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Value investor and real estate investor. I invest in companies with reliable and growing income streams trading at fair prices. I invest in real estate, primarily single family homes with attractive rental yields. I strive to develop and share strategies which are "Index Beating"... More
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  • The "IndexBeating" Dividend Portfolio

    In the following article I will show you how to build a diverse portfolio of stocks as mentioned in my last post that have a combined yield of 5.2% as of market close on 9/19/13. All of the stocks have strong businesses, consistently grow revenues and cash flows, and reward shareholders with dividend payouts. Following posts will provide in depth analysis of each company mentioned here.

    Brookfield Infrastructure Partners (NYSE:BIP) 20% of portfolio

    Brookfield Infrastructure owns and operates a diversified global portfolio of real assets which generate steady, growing cash flows. Management has a great track record of making accretive acquisitions and returning cash to shareholders. The current yield is about 4.5% and the quarterly payout has grown by over 50% since 2010.

    The current payout ratio (calculated by dividing the quarterly distribution by the FFO per share) was 55% as of the second quarter of 2013. Management targets a 60-70% payout, which means there is room for further distribution increases. FFO stands for "Funds From Operations" and is a metric commonly used in real estate and other real asset businesses alongside EPS. About 90% of cash flow is generated from regulated businesses or long-term contracts.

    Brookfield's assets include toll roads in Brazil and Chile, railroads and a coal exporting terminal in Australia, natural gas pipelines in the US, ports in Europe, and electric transmission systems in Colombia. These might seem like a random hodgepodge of businesses, however they have a common theme of generating recurring revenues that grow over time. They also have high barriers to entry which makes competition much less of a concern.

    The largest holder of BIP is Brookfield Asset Management, which is also the manager of Brookfield Infrastructure.

    Brookfield Renewable Energy Partners (NYSE:BEP) 20%

    Brookfield Renewable is another member of the Brookfield family and operates renewable energy assets. Their assets include hydroelectric plants, wind farms, and pumped storage systems. Pumped storage is a way to store power by pumping water uphill into a reservoir at night when power is cheap, and then letting it flow downhill to spin turbines and generate power during the day when electric rates are higher.

    95% of revenues are contracted for the current year, with at least 80% contracted over each of the next five years. This gives investors comfort that there will be revenues to support the distribution, which is currently 5.4%, for the foreseeable future.

    The current entity was formed when Brookfield Asset Management combined its directly held renewable energy assets with the previously existing Brookfield Renewable Power. This vehicle became the primary entity through which Brookfield will acquire and develop renewable energy assets. The partnership displayed this when it acquired $600mm worth of hydroelectric plants from Alcoa last year. The new entity moved from Pink Sheets to NYSE earlier this year which should provide greater exposure to investors.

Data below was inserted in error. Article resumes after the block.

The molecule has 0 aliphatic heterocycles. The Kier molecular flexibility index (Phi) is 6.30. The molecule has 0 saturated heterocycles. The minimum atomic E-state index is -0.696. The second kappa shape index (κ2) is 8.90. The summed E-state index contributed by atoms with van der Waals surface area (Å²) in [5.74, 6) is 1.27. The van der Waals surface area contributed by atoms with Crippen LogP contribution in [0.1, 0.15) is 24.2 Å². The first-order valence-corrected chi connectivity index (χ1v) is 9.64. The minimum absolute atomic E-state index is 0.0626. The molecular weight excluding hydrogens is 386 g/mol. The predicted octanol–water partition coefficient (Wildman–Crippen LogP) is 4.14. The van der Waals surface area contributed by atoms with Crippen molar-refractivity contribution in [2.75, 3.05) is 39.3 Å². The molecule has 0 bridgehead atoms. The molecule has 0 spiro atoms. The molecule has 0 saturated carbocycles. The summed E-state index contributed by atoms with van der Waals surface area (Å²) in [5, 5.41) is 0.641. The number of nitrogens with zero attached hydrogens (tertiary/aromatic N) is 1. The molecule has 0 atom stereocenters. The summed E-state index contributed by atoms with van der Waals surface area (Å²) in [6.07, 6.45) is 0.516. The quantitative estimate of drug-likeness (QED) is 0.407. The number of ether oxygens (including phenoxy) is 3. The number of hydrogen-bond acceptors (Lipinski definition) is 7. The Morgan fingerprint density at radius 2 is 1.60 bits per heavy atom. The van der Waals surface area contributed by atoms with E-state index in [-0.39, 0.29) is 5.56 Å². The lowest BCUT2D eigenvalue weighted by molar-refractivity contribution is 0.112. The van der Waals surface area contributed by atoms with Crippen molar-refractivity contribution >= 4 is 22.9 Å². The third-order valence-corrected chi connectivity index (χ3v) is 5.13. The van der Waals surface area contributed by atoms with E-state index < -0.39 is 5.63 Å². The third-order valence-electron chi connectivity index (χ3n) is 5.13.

Monmouth Real Estate Investment Corp (NYSE:MNR) 15%

    Monmouth is a relatively small REIT which yields 6.6% and owns warehouses throughout the US. The primary tenant is FedEx, which makes up about half of the tenant base. The other half is comprised of high quality tenants such as Coca-Cola, Anheuser-Busch and Kellogg Co. Although this would seem to imply concentration risk, FedEx is a strong and growing company which benefits from the long term trend towards e-commerce, so I am comfortable with the exposure.

    Monmouth consistently grows their portfolio, earlier this month they acquired warehouses in Green Bay, WI and Rochester, MN for a combined $11.8mm.

    Bar Harbor Bankshares (NYSEMKT:BHB) 15%

    Bar Harbor Bank is a small regional bank in Maine that operates a safe bank with a traditional business model of taking in deposits and lending it to businesses and consumers. The stocks yield 3.4% and the board has typically grown the quarterly dividend by about a penny every year.

    Earnings have shown consistent growth and the stock trades at 11.5x TTM earnings, roughly in line with larger peers such as PNC, WFC, and KEY. Given the small market cap ($140mm) and geography there is a chance the company could be acquired in the future which provides upside optionality.

    TAL International Group (NYSE:TAL) 10%

    TAL International Group is an owner and lessor of shipping containers. Given the cyclical nature of shipping, the stock was hit hard in the recession and the dividend was cut, but since then the stock and quarterly dividend have reached new all time highs, which shows the strength of management. The stock yields 5.8% and the board has been raising the dividend consistently since 2010.

    While it is the riskiest of the stocks discussed so far, it provides significantly higher growth potential and benefits from growth in global trade.

    Ares Capital Corp (NASDAQ:ARCC) 10%

    Ares is a business development company, or BDC, which is a type of company that provides financing to growing companies. They receive special tax treatment at the corporate level if they return 90% of income to shareholders.

    Ares is dependent on borrowing, so when credit markets froze it performed poorly. I believe holding a small piece of the dividend portfolio is riskier securities such as ARCC is prudent given the higher yield of 8.6%. Although the dividend was reduced in 2009, it was only cut by 17% and has since grown to over 90% of pre-recession levels.

    Corning (NYSE:GLW) 10%

    Corning is not typically thought of as a dividend stock, but after reinstating the dividend in 2007 it has doubled from five cents per quarter to ten cents, which translates to a yield of 2.7%.